All the laws, rules and procedures that govern our politics cannot disguise a simple truth. Democracy can’t simply be enforced by the courts, imposed with ballot boxes, fulfilled by the marking of a cross. It relies on an honour code: the tacit agreement by those who take part that they will cherish and abide by its principles; that the majority, if not all, of its participants will act in good faith, criticising their opponents on points of substance but not seeking to undermine democracy’s constitutional underpinnings.
What is happening in Britain today shows how extraordinarily quickly the rot can set in. Our political honour code is breaking down, unleashing a race to the bottom that the good men and women who sit in parliament can only watch unfold with horror. The most frightening thing is that we do not yet know where this road ends; it is entirely conceivable that things will get worse before they get better. What started with the 2016 European referendum campaign, which unleashed a decades-long Conservative civil war into the open, has culminated in that party imposing a prime minister on Britain who thinks nothing of adopting the delegitimisation of our sovereign parliament as a political campaign strategy.
The Leave campaigns were infected with an insidious populism right from the start. Leave politicians denied there would be any trade-offs in leaving the EU and voters were told they could have it all: a more sovereign UK, a burgeoning economy, revitalised public services funded by a cash injection from the money saved on EU membership and lower levels of immigration. Boris Johnson put his name to a letter that spoke of the “rapidly accelerating pace” of Turkey’s accession negotiations, despite the fact it is no closer to joining the EU than it was 10 years ago, while the Vote Leave campaign, of which he was a key figurehead, produced a poster claiming “Turkey, population 76 million, is joining the EU”. Earlier this year, he told the barefaced lie that he did not mention Turkey in the campaign. Vote Leave also broke the law on campaign funding.
That campaign has had serious and lasting consequences for the conduct of British politics. It is responsible for the political mess we now find ourselves in; Leave politicians have over the past three years conclusively demonstrated the extent to which what they promised voters was a unicorn and they have been unable to negotiate a deal that can win the support of our elected representatives in parliament. And it also seeded a political culture in which our prime minister seeks to avoid taking any responsibility for this situation by blaming all his misfortunes on parliament.
Anonymous government sources have stooped as low as briefing that there would be lynchings and killings if there were a confirmatory referendum. They have briefed out blatant untruths that have been reported as government lines, including that No 10 had ordered an investigation into collusion with foreign powers by MPs such as Hilary Benn and Oliver Letwin (it had not); that Operation Yellowhammer documents had been leaked by a former minister, implicitly pointing the finger at Philip Hammond (the documents were dated after he left government); and that Amber Rudd was given ample opportunity to see the government’s legal advice on the prorogation of parliament before she resigned (she was not).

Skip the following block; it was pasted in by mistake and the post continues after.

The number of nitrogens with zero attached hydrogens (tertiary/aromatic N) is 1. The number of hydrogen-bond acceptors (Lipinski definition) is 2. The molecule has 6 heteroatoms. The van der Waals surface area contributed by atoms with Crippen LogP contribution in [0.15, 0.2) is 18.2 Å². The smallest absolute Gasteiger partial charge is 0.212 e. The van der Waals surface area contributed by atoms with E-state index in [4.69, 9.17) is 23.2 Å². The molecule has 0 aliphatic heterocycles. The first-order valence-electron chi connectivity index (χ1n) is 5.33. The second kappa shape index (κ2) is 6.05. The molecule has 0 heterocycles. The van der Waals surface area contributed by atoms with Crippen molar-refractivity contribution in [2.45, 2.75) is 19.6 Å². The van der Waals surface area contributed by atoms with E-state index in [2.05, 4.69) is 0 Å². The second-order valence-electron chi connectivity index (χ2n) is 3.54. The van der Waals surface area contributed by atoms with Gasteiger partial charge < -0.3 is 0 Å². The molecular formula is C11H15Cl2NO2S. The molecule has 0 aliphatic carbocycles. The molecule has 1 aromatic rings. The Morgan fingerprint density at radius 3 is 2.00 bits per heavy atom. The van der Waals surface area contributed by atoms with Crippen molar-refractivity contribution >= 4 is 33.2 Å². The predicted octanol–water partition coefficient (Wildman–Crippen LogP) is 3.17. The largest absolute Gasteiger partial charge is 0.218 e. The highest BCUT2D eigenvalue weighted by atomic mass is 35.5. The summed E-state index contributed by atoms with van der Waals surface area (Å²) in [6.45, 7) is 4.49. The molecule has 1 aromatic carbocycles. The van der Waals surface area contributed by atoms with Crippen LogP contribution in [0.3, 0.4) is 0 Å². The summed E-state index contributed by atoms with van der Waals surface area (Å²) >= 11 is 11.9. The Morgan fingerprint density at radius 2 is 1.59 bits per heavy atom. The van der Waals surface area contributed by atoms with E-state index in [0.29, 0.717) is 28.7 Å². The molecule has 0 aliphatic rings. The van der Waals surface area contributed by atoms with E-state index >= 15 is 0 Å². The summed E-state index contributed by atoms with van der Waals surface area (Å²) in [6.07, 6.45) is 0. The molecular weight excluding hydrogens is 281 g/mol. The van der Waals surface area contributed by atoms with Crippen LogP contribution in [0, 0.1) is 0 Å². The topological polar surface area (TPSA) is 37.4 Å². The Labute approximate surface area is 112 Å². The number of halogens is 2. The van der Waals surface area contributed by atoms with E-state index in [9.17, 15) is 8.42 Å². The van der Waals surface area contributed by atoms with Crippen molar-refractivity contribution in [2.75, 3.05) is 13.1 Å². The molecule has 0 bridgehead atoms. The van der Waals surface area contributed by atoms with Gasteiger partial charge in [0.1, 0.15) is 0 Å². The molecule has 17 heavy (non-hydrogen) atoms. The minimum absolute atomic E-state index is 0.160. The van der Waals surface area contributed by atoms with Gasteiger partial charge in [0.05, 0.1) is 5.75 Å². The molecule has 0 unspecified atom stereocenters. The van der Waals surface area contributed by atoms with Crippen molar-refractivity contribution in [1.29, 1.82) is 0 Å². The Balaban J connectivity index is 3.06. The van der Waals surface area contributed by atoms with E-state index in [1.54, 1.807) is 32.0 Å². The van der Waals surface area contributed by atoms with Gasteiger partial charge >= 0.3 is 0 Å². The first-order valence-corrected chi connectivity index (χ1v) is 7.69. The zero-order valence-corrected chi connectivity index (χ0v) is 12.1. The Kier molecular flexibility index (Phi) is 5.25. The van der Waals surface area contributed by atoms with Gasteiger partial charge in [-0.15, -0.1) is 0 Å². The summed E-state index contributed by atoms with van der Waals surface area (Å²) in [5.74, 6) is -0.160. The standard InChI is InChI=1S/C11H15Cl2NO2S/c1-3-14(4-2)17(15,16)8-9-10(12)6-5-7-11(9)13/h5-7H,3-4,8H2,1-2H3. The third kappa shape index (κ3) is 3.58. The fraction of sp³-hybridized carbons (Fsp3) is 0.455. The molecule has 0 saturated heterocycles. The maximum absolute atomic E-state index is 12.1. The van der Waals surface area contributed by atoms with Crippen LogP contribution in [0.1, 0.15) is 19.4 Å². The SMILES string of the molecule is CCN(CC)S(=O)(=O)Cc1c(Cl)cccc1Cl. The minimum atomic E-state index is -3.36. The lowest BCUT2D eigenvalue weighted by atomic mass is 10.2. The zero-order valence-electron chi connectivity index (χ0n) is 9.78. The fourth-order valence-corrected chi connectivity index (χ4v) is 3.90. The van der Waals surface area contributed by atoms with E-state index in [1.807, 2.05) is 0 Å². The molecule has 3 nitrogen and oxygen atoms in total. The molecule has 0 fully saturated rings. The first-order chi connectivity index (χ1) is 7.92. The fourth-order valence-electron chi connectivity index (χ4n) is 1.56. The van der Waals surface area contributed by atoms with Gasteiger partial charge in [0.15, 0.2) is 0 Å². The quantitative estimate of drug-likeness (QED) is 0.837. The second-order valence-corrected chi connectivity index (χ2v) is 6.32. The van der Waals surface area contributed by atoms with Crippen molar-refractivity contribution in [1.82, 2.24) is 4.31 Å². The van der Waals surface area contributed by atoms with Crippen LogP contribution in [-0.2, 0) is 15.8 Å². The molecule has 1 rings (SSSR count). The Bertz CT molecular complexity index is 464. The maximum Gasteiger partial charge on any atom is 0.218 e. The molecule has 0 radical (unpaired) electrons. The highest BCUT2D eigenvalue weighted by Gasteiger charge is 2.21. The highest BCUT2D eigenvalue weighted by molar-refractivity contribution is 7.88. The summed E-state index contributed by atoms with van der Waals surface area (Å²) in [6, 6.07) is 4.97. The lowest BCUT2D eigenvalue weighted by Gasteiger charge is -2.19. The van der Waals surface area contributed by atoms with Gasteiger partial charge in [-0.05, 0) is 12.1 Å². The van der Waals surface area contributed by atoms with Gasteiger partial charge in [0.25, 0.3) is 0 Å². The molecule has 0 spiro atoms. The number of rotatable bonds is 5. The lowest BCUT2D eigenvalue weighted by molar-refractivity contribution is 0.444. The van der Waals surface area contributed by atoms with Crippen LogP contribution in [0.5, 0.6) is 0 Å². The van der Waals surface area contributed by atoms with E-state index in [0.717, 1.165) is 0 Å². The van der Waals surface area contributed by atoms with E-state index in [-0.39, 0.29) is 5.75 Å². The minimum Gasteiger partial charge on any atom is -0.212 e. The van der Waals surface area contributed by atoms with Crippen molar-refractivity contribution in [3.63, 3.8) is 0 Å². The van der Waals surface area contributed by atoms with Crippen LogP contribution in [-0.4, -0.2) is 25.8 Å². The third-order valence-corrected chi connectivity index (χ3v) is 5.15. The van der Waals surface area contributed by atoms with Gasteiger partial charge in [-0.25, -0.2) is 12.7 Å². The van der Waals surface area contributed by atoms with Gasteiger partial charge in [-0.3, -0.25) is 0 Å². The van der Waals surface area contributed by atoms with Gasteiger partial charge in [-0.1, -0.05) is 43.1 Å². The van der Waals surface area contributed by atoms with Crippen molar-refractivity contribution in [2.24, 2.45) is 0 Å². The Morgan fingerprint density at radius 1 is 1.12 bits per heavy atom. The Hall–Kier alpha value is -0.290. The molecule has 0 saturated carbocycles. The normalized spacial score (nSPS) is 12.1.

The prime minister and his official spokesperson have also been responsible for misleading parliament and voters. Johnson has claimed that parliament approved his deal, which he knows it has not. He said he would not prorogue parliament and then tried to shut it down for five weeks. He said he would deliver Brexit “do or die” by 31 October, but almost certainly will not. He said he would pull the withdrawal agreement bill altogether if MPs voted against his ridiculous three-day timetable for scrutiny of hugely complex legislation, and he did not. He has proffered pledges to Labour MPs and to voters that he will maintain worker rights, consumer protections and environmental standards, even as leaked government documents reveal that he plans to do no such thing, as his stated public position of wanting the UK to diverge in a regulatory sense from the EU always implied.
Johnson is openly undermining parliament in order to avoid democratic scrutiny for his actions. He cancelled his appearance in front of select committee chairs at the House of Commons liaison committee for a third time in a row last week. When MPs voted for more time to scrutinise the withdrawal agreement bill, he accused them of acting in bad faith to scupper his plans. And on Thursday his spokesperson made a childish threat that the government would go “on strike” and withhold all legislation if MPs did not back his call for a general election, only to withdraw it hours later. He has threatened to table an election motion every day that parliament sits until MPs accede, even though this would not be allowed under parliamentary conventions. The prime minister is making a petulant joke of our democratic institutions. Instead of answering to parliament, he makes announcements in short media clips that offer little opportunity for grilling him on the inconsistencies in what he says.
This goes beyond Brexit. Every committed democrat should be appalled at the prime minister’s tactics. They risk undermining trust in democracy far more than the implementation of a bad Brexit deal that lacks a democratic mandate because it is supposedly what the country voted for in 2016. Unless we somehow pull ourselves back from the brink and find a way to rekindle a respect for the democratic norms and constitutional principles we once held dear, who knows where this will end?